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I am running Mathematica on a remote Linux cluster, by the terminal, using the math command. (I do not have access to a terminal GUI. For example, when I type the command mathematica, I get this error message: Can't open display "".)

I write Mathematica code in a text file (e.g., test.txt) and pass it to math using either the command

math < test.txt

or the command

math -script test.txt

Both of these methods work fine for starting a Mathematica job. However, when I log out of the terminal -- or even when a brief loss of internet connection interrupts my connection to the remote cluster -- the Mathematica script is terminated. When I log back in the terminal, no Mathematica processes (i.e., MathKernel) are running.

To prevent this termination upon logout, I have tried using the standard Linux program nohup, which is a command telling the terminal to ignore the HUP (hangup) signal; output is redirected to a file nohup.out. I use nohup with any of the following commands:

nohup math < test.txt

or

nohup math < test.txt &

or

nohup math -script test.txt

or

nohup math -script test.txt &

These commands all start the Mathematica job fine, but when I logout and log back in to the terminal, no MathKernel or similar processes are running (as verified by ps and by ps -u myusername). The situation is the same regardless of whether my job is a single kernel job or a parallel, multikernel job. Since the jobs start fine -- including those ending with the & symbol to force the job to the background -- I do not think that I am having the same "background job suspension" problem as in this question.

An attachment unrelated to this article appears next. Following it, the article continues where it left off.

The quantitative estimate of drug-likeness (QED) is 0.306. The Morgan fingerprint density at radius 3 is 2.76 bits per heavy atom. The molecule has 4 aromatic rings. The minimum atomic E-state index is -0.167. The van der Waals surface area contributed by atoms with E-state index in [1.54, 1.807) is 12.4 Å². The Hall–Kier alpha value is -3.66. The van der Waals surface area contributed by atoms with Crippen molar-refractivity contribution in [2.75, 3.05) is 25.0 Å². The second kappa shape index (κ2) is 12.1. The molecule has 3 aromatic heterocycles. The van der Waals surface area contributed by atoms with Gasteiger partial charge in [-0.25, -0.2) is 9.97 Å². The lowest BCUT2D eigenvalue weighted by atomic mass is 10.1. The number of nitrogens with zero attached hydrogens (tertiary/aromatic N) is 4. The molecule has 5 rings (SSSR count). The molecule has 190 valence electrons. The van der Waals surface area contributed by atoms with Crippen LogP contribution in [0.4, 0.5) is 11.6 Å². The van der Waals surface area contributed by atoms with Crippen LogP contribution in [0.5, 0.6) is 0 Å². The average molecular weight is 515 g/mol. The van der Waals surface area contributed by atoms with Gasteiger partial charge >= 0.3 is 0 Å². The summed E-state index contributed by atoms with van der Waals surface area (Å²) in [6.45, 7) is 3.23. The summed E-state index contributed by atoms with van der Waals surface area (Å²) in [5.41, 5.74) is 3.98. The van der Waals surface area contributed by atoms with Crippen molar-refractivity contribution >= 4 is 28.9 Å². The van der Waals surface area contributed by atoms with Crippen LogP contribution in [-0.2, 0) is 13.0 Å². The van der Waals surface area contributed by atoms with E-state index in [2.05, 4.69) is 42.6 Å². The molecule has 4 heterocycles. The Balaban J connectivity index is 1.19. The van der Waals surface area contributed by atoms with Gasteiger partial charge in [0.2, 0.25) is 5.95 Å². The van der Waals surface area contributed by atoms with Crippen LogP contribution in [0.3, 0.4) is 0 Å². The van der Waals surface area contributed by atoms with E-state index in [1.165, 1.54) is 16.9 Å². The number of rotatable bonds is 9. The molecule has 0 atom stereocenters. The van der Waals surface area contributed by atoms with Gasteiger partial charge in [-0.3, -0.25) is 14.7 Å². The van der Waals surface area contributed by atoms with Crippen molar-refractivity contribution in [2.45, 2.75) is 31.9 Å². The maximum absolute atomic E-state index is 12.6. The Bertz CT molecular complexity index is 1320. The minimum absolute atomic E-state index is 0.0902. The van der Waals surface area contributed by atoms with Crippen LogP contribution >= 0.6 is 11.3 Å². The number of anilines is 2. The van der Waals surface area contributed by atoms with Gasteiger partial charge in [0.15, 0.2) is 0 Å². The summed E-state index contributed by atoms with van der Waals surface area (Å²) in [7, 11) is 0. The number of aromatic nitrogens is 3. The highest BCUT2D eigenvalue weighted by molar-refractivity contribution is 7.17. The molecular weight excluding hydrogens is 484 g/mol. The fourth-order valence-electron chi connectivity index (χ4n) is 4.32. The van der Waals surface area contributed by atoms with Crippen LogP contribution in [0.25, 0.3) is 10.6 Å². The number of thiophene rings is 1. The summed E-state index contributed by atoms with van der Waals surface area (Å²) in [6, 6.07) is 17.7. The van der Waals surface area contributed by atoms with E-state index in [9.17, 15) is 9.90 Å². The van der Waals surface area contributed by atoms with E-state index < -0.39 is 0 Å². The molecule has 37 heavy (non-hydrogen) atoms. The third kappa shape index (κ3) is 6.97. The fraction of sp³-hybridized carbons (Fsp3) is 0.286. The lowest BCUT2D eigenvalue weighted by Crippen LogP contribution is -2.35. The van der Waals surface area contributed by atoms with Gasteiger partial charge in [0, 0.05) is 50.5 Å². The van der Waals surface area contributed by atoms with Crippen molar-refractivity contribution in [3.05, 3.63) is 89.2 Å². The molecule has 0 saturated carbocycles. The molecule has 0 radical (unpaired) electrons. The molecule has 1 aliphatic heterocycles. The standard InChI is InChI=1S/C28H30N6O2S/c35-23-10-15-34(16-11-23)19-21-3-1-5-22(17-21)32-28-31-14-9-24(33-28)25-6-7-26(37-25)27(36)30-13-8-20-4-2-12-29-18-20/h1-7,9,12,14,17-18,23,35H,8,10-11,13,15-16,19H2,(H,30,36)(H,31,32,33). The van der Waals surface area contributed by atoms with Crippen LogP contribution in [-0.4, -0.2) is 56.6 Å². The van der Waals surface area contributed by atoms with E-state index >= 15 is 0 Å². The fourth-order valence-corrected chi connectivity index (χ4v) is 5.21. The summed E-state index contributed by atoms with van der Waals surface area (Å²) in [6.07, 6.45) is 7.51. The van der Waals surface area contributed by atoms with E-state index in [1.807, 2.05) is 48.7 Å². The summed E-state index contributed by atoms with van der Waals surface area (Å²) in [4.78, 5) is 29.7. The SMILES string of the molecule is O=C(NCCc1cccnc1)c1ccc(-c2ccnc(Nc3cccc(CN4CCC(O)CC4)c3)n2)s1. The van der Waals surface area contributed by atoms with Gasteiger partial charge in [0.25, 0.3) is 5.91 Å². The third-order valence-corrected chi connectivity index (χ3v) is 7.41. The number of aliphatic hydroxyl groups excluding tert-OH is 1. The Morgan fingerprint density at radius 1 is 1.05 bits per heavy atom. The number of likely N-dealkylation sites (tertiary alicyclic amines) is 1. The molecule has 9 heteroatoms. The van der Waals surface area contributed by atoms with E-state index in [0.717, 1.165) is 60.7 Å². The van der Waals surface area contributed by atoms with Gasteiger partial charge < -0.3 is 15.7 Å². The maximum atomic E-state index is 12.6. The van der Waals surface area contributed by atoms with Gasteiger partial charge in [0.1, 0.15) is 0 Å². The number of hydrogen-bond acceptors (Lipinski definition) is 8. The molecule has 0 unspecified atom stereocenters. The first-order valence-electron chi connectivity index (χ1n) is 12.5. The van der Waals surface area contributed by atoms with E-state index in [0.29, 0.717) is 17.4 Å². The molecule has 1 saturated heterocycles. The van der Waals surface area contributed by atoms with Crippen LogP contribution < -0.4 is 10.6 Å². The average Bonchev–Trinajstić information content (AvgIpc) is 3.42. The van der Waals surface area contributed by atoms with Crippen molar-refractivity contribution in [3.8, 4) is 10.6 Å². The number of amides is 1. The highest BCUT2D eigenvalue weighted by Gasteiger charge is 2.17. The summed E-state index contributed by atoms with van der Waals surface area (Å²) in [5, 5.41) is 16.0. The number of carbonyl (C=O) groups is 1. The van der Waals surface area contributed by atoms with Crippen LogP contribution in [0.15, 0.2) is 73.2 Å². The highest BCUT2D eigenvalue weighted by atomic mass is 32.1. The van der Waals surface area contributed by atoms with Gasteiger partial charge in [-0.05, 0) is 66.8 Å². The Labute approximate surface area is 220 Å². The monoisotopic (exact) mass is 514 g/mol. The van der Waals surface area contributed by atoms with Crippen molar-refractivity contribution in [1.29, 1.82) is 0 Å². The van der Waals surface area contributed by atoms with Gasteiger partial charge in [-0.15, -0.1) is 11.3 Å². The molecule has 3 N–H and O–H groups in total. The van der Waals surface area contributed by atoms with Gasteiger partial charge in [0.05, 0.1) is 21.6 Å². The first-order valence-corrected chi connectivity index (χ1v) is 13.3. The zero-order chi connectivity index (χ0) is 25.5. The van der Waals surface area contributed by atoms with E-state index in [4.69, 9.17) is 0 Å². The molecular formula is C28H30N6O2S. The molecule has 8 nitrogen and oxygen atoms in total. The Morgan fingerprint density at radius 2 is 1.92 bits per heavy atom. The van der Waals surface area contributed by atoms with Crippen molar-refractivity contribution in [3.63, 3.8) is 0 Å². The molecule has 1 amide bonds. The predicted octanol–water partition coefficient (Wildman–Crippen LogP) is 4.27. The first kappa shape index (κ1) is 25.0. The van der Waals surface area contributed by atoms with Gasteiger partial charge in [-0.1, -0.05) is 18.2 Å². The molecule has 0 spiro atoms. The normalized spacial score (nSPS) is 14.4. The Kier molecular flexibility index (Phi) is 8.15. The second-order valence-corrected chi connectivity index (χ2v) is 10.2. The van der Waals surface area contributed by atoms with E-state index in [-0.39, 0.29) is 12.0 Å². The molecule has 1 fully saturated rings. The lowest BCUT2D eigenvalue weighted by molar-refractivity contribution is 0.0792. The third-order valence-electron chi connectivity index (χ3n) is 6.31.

Do you have any thoughts on how I can prevent the terminal from terminating jobs when I logout or my connection is briefly interrupted? The nohup method above works for me with other programs, but for some reason not with Mathematica.

(A toy test example is Table[Length[FactorInteger[10^50 + n]], {n, 50}], which takes about 30 seconds on the terminal.)

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5  
Have you considered using a terminal multiplexer like GNU Screen or tmux? Then you can keep your entire console session running after you logout. –  Rahul Narain Feb 24 at 17:30
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4 Answers

up vote 2 down vote accepted

Another option would be to use the at command to create detached jobs:

echo "math -script test.txt" | at now
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You need to daemonize your script:

nohup math -script test.txt 0<&- &>/dev/null &

Now this will run as a background process with no output captured. If your script does indeed produce output, just replace /dev/null with the filename.

In order to daemonize something you need to disconnect all the automatically connected streams (stdin, stdout, stderr).

I don't know really if this is a Mathematica question, since it is more unix/linux related, but I got tired of only giving comments. ;)

Another trick is just to double background your script, which will make nohup of no need:

(math -script test.txt &)& (* very /bin/bash related *) 
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2  
I hope the poor script won't feel too hurt by such slander :-) –  Szabolcs Feb 24 at 19:01
    
:) but since the daemon (where it all relates from) looks rather friendly upload.wikimedia.org/wikipedia/en/5/55/Bsd_daemon.jpg I would not fear too much on that script. –  Stefan Feb 24 at 19:31